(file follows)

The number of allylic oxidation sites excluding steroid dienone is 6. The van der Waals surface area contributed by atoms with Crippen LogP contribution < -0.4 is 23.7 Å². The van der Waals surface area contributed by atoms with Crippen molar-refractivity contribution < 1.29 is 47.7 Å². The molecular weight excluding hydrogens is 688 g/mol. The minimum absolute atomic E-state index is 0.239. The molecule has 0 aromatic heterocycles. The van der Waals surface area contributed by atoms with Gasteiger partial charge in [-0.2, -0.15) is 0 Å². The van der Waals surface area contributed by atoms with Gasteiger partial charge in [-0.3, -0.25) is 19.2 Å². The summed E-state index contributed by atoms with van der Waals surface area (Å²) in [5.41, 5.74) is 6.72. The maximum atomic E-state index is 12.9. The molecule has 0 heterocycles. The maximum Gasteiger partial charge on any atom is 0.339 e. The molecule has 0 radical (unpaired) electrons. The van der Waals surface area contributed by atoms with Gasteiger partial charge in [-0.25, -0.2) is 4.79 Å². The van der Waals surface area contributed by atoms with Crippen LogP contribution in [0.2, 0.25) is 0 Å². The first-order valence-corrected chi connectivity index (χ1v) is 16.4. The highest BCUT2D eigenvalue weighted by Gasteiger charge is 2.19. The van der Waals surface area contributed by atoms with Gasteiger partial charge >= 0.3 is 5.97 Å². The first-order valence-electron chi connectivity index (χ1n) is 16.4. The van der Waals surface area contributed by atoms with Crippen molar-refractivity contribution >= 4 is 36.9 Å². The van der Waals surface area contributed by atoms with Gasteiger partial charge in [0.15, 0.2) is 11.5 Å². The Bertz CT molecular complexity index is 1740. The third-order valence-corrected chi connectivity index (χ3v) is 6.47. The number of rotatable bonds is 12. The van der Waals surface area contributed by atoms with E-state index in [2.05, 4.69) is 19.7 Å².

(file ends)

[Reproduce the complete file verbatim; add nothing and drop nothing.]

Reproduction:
The number of allylic oxidation sites excluding steroid dienone is 6. The van der Waals surface area contributed by atoms with Crippen LogP contribution < -0.4 is 23.7 Å². The van der Waals surface area contributed by atoms with Crippen molar-refractivity contribution < 1.29 is 47.7 Å². The molecular weight excluding hydrogens is 688 g/mol. The minimum absolute atomic E-state index is 0.239. The molecule has 0 aromatic heterocycles. The van der Waals surface area contributed by atoms with Gasteiger partial charge in [-0.2, -0.15) is 0 Å². The van der Waals surface area contributed by atoms with Gasteiger partial charge in [-0.3, -0.25) is 19.2 Å². The summed E-state index contributed by atoms with van der Waals surface area (Å²) in [5.41, 5.74) is 6.72. The maximum atomic E-state index is 12.9. The molecule has 0 heterocycles. The maximum Gasteiger partial charge on any atom is 0.339 e. The molecule has 0 radical (unpaired) electrons. The van der Waals surface area contributed by atoms with Gasteiger partial charge in [-0.25, -0.2) is 4.79 Å². The van der Waals surface area contributed by atoms with Crippen LogP contribution in [0.2, 0.25) is 0 Å². The first-order valence-corrected chi connectivity index (χ1v) is 16.4. The highest BCUT2D eigenvalue weighted by Gasteiger charge is 2.19. The van der Waals surface area contributed by atoms with Gasteiger partial charge >= 0.3 is 5.97 Å². The first-order valence-electron chi connectivity index (χ1n) is 16.4. The van der Waals surface area contributed by atoms with Crippen molar-refractivity contribution >= 4 is 36.9 Å². The van der Waals surface area contributed by atoms with Gasteiger partial charge in [0.15, 0.2) is 11.5 Å². The Bertz CT molecular complexity index is 1740. The third-order valence-corrected chi connectivity index (χ3v) is 6.47. The number of rotatable bonds is 12. The van der Waals surface area contributed by atoms with E-state index in [2.05, 4.69) is 19.7 Å².